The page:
ance is in the hands of the dentist. Anterior guidance was gnathology provides stable long-term results due to mutu-
considered independent of the condylar path [8]. The ally protected occlusion and tripod contacts, in some
importance of anterior guidance on functional occlusion of patients, freedom in occlusion may be required and there-
natural teeth was recognized by Schuyler. He stated that fore the PMS concept cannot be out rightly dismissed.
anterior guidance had equal or greater influence on occlusal Indeed, some of the PMS concepts such as establishing an
morphology than TMJ’s and that unfavourable incisal acceptable occlusal plane prior to occlusal rehabilitation
guidance may tend to produce abnormal functional move- are incorporated into everyday occlusal practice [30, 31].
ments of the condyles [25]. He further suggested that Furthermore, as the tripod contacts are very difficult to
incisal guidance without freedom of movement from a equilibrate [26] it is recommended that cusp-to-fossa con-
centric relation occlusion to a more anterior tooth tacts be achieved in the reconstructed occlusion.

123
J Indian Prosthodont Soc

Table 5 Summarizes various occlusal concepts in full mouth rehabilitation


S. Occlusal concept/ Salient features Limitations
No. philosophy

1. Gnathological • Mutually protected occlusion • Point centric and cusp-to-fossa tripodization


concept • Point centric concept complicate the need to obtain precise gnathologic
(McCollum, restorations
• Maximum intercuspation coincides with centric
Stuart, Stallard) relation (RUM position) • Need for a fully adjustable articulator
• Cusp to fossa relationship with tripodism • Cast metal transitional restorations had limitations
related to cost, inability to increase occlusal vertical
• Narrow occlusal table
dimension, and changes in mandibular position that
cannot be equilibrated easily to a new maximum
intercuspal relation
2. Freedom in centric • Balancing contacts are deleterious and must be avoided • According to gnathologists, the task of adjusting
concept in natural dentition maximum intercuspation contacts in two different
(Schuyler) • Incisal guidance is a predominating factor for selection positions on an articulator to achieve freedom in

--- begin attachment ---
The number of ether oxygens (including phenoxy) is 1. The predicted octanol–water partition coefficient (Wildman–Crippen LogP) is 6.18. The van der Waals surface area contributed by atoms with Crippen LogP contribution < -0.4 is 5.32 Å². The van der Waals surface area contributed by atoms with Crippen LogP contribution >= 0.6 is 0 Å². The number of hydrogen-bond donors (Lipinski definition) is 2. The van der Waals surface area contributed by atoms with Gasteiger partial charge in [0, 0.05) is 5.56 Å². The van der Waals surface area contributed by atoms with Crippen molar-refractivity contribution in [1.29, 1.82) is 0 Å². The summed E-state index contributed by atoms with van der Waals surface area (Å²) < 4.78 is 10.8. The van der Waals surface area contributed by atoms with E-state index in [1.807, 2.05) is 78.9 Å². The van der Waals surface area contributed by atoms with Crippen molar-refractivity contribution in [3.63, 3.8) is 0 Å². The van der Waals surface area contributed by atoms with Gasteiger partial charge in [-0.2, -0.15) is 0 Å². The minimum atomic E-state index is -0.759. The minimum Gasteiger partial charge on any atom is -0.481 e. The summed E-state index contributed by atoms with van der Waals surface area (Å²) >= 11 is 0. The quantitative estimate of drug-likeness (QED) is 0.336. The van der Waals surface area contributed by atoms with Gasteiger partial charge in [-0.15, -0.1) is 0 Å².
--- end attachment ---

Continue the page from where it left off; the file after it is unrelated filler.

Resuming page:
of posterior guiding tooth inclines than condylar centric may result in a lack of precision in both
guidance so it should be the first step of occlusal positions
rehabilitation • Cusp-to-surface rather than cusp-to-fossa relation
• Antero-posterior freedom of movement must be affects chewing efficiency
incorporated in the restoration
3. Simplified occlusal • Cusp-fossa relation with only one occlusal contact per •
design (Wiskott tooth
and Belser) • Anterior disclusion during all eccentric movements
• Freedom in centric occlusion
• Can be adapted to most anterior guidances and varying
degrees of group function
4. Pankey, Mann and • Maxillary cuspids in good functional contact • Cusp to fossae marginal ridge contact
Schuyler • Group function on working side • Use of wax functionally generated path techniques can
Philosophy cause errors
• Absence of nonworking side contacts.
(1960)
• Freedom of movement in centric occlusion is necessary • The PM philosophy was developed and its use
advocated on a non-arcon articulator, which may not
• Long centric is incorporated in the lingual surfaces of
accept interocclusal records made at increased
maxillary incisors
occlusal vertical dimension
5. Twin Table • Incisal guidance and condylar path are dependant • The cusp angle was fabricated parallel to the measured
technique-Hobo factors condylar path, and the cusp angle became too steep
(1991) • Posterior teeth are restored using two customised • To obtain a standard amount of disclusion with such a
incisal tables: without disclusion; and with disclusion steep cusp angle, the incisal path had to be set at an
angle that was extremely steep. This made the patient
uncomfortable
• The customised guide tables were fabricated by means
of resin molding. It was technique sensitive
6. Twin Stage • Since cusp angle is the main determinant of occlusion, • Contraindicated for malocclusion cases
Procedure- the measurement of the condylar path is not necessary
Hobo and • The procedure can be indicated for single crowns, fixed
Takayama prosthodontics, implants, complete-mouth
reconstructions, and complete dentures
• Suitable for transmandibular disorder patients
• It can be incorporated easily with commonly used